François Chambard from the UM project captivated everyone with his innovative line of interconnected furniture called Patch. This is not just furniture, but a real source of energy, enough for an entire apartment.
Each piece of furniture has small batteries that make it its own mini power station. With all the parts attached, including a battery powered solar panel enclosure/bank, it becomes a microgrid capable of distributing enough solar energy to power a micro apartment. While most electrical networks are out of sight, Patch changes that by showing the connections and circuits live. Patch charges in just eight hours with a 24 hour run time without sunlight.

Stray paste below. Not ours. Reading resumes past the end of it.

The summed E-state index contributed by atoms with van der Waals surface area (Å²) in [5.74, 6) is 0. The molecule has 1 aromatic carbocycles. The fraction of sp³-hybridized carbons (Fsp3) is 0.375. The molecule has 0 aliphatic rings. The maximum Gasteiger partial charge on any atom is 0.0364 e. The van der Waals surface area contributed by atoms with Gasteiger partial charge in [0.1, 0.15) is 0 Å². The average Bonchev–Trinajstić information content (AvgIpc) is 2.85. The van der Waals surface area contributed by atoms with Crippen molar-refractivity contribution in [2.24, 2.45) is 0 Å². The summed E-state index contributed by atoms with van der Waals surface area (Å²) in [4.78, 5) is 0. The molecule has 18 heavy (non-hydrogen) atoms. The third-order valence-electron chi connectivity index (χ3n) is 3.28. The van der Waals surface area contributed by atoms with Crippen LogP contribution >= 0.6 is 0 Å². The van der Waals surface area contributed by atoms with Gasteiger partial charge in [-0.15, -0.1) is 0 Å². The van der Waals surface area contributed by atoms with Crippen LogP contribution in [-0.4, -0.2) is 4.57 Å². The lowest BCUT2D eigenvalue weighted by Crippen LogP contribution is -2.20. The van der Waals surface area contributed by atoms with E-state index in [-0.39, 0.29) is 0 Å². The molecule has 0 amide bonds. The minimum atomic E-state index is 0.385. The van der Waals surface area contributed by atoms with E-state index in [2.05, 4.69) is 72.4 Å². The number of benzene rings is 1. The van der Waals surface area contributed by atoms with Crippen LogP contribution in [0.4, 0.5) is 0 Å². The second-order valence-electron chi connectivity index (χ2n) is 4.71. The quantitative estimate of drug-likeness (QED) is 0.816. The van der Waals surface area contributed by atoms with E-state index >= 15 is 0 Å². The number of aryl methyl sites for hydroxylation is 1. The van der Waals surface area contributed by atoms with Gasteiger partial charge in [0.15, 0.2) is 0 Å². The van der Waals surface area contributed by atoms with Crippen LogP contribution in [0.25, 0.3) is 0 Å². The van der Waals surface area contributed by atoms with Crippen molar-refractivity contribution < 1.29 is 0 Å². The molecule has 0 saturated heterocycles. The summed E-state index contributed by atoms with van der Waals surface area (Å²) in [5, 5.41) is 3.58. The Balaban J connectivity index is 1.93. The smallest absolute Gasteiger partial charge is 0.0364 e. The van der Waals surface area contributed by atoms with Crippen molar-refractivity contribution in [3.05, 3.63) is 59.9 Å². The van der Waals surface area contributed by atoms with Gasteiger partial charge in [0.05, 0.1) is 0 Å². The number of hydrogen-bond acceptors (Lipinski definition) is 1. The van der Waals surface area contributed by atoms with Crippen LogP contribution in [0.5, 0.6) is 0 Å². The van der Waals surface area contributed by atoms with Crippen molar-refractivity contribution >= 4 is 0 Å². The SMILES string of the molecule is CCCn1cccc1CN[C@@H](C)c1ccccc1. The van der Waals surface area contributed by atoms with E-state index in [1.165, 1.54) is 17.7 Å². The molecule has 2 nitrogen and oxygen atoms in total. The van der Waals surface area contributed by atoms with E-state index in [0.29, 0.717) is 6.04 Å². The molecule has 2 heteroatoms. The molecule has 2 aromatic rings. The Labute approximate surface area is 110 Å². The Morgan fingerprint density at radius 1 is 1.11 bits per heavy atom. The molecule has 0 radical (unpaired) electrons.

The green piece is equipped with solar panels and is made from recycled HDPE plastic and aluminium. The blue piece houses a charging port and socket and consists of 250 glass-lacquered connection tiles. The yellow piece contains criss-crossing glass tubes and gold-colored wires, an idea similar to an electricity pole. The brown piece is made from 200 tubes of phenol, an old industrial plastic commonly found in early transistor radios. It includes built-in lighting and sound. And finally, the red piece, which is a large light box, is made up of printed glass panes that create a moiré effect.